a generic tool for sequence alignment
An advanced guide to using exonerate
- This page gives some more advanced examples of using
to perform various types of pairwise comparison.
- It is assumed that you've already had a look at the examples
in the beginner's guide.
- Remember to use -h to get a short summary of available options,
or --help for a longer summary.
- Further information can be found on the
exonerate man page.
- If you have questions, or more examples to add to this tutorial,
please email me: firstname.lastname@example.org
- Sequence input options
- Using exonerate on a compute farm
- Picking output formats
- Applying score thresholds
- Increasing search sensitivity
- Increasing search speed
Sequence input options
- There are several ways to supply input to exonerate.
The simplest way is as shown below:
exonerate query.fasta target.fasta
- These inputs can contain single or multiple sequences.
- Exonerate will compare all queries with all targets.
- You can also specify using multiple queries or targets like this:
exonerate --query q1.fa q2.fa t2.fa --target t1.fa t2.fa t3.fa
- Furthermore, if the input is a directory, exonerate will recursively
read all fasta sequences contained within that directory.
- By default, all files with a .fa extension are assumed
to be fasta files, but you can change that behaviour using
--fastasuffix like this:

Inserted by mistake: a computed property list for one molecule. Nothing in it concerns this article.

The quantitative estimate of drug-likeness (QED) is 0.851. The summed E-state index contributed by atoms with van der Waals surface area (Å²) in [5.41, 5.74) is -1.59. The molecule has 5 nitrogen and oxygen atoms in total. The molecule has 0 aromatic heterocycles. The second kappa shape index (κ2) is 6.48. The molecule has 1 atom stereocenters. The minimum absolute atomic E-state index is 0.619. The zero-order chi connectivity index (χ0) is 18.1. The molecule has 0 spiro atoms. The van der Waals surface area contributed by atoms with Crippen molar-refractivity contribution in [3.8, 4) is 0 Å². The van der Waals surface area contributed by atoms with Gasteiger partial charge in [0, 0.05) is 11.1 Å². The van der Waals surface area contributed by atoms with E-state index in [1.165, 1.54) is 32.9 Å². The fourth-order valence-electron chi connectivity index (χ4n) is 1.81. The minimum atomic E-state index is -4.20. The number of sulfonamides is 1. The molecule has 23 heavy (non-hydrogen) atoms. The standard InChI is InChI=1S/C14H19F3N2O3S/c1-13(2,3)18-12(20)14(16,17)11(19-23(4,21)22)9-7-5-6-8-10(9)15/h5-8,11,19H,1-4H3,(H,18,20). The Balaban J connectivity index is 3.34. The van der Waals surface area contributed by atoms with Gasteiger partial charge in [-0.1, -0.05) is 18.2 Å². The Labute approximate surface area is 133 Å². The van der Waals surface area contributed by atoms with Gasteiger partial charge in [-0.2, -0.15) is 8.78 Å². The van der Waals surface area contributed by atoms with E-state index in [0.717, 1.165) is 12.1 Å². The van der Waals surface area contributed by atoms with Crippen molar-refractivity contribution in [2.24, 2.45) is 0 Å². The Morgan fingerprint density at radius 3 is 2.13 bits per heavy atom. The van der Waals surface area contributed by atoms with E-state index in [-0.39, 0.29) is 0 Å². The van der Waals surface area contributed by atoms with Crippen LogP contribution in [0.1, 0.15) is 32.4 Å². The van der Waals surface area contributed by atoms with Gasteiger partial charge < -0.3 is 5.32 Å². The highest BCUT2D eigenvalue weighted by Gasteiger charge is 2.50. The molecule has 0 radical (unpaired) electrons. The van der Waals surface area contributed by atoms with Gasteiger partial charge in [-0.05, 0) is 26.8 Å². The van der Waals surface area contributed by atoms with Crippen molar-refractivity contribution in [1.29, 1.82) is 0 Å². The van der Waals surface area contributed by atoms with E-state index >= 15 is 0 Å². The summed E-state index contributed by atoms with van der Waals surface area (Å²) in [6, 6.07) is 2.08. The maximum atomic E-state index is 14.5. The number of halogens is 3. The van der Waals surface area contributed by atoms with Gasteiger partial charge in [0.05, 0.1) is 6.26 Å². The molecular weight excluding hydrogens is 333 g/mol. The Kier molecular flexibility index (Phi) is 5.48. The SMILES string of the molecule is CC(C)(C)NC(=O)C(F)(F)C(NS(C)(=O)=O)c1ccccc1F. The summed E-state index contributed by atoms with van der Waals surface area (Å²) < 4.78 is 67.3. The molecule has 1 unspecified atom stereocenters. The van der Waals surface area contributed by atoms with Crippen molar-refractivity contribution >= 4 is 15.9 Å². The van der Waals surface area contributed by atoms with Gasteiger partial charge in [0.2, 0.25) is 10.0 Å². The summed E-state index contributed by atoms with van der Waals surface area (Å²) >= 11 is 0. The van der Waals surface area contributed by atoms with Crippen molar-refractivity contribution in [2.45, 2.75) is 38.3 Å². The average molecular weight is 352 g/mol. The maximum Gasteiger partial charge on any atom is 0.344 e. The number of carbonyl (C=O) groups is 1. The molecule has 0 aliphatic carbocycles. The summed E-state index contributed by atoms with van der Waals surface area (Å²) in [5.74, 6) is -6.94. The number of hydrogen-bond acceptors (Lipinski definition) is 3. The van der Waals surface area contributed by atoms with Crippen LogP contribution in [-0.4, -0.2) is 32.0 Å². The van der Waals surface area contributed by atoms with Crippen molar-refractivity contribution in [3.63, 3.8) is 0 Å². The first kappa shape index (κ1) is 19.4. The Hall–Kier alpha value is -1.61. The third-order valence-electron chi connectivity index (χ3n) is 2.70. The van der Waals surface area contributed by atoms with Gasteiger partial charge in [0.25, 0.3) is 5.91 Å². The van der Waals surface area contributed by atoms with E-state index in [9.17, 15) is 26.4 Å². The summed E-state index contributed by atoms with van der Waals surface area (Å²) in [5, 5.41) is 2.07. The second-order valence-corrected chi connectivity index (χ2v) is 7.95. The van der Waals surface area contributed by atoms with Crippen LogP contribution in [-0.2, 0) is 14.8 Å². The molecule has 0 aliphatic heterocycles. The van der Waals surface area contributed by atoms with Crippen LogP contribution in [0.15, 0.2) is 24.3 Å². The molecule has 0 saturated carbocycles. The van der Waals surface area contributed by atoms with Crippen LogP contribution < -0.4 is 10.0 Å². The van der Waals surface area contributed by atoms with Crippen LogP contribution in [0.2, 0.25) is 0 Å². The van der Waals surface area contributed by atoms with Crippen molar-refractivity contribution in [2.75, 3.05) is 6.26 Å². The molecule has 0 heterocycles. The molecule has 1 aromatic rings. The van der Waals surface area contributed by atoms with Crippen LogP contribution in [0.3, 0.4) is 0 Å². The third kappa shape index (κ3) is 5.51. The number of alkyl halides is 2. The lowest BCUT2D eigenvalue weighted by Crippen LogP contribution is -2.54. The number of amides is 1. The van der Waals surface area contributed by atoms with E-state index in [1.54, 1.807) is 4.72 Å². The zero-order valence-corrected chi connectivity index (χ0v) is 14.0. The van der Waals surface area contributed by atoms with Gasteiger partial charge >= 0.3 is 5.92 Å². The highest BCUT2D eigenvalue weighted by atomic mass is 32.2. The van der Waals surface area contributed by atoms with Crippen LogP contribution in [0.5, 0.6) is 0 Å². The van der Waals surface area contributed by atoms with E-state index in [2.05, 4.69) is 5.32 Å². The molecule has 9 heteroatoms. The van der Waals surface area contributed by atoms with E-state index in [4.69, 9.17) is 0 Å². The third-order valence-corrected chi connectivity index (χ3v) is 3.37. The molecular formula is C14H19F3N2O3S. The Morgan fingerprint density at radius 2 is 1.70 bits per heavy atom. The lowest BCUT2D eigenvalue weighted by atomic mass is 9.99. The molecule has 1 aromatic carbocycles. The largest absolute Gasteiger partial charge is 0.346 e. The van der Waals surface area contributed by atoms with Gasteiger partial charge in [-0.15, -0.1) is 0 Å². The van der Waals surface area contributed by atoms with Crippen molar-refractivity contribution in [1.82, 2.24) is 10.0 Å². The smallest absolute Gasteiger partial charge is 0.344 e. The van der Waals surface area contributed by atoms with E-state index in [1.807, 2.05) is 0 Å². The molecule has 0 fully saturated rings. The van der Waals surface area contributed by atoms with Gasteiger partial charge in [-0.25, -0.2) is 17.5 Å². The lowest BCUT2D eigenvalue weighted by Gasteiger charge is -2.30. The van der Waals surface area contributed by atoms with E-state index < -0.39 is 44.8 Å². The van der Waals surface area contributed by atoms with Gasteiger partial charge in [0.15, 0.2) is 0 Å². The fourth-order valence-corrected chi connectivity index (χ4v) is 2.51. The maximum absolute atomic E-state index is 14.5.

exonerate -q query_dir -t target_dir --fastasuffix .fasta
- By default, exonerate will try and guess which inputs
are DNA and which are peptide, by making the assumption
that if the first sequence contains >=85% ACGT, then
the database is nucleotide. This assumption can be wrong,
and the test may be slow if the first sequence
is an entire chromosome,
so the sequence type may be specified using the
--querytype and --targettype options,
such as in this example:
exonerate -q qy.fa -t tg.fa --querytype dna --targettype protein
Using exonerate on a compute farm
Picking output formats
- By default, exonerate will report alignments
in a human-readable format and also in 'vulgar' format.
you can turn these outputs off like this:
exonerate --showvulgar no --showalignment no ...
- You can also specify other output formats,
such as 'cigar' lines,
or GFF output on the query or target sequences:
exonerate --showcigar yes --showquerygff yes
- In addition to these output formats, it is possible generate
output in a format of your choosing by using the --ryo option.
- The --ryo (roll your own) option allows you
to print various fields using a printf-like syntax.
- For example if you wished to dump the portion of the
target sequence which appears in the alignment in FASTA format,
you could use an --ryo line like this:
exonerate --ryo ">%ti (%tab - %tae)\n%tas\n"
... to produce output such as this:
>hshcf2.embl (13651 - 13802)
- Using this allows you to generate easy-to-parse
output tailored to you needs.
A full list of the fields which can be used is in the
exonerate man page.
Applying score thresholds
- There are several ways to apply score threshold in exonerate
- applying a sensible score threshold not only reduced the
number of spurious alignments, but will also make the searches
run faster due to the way that BSDP works.
- --score : a simple score threshold
- --percent : report alignment over a percentage
of the maximum score attainable by each query
- --bestn : report the best N matches for each query.
exonerate --score 500
- more to follow ...
Increasing search sensitivity
Making quick and dirty alignments
exonerate -Q dna -T dna -m unagpped -w 14 --fsmmemory 512
--dnawordthreshold 0 --dnahspthreshold 140
Also, using the --bigseq option
... more to follow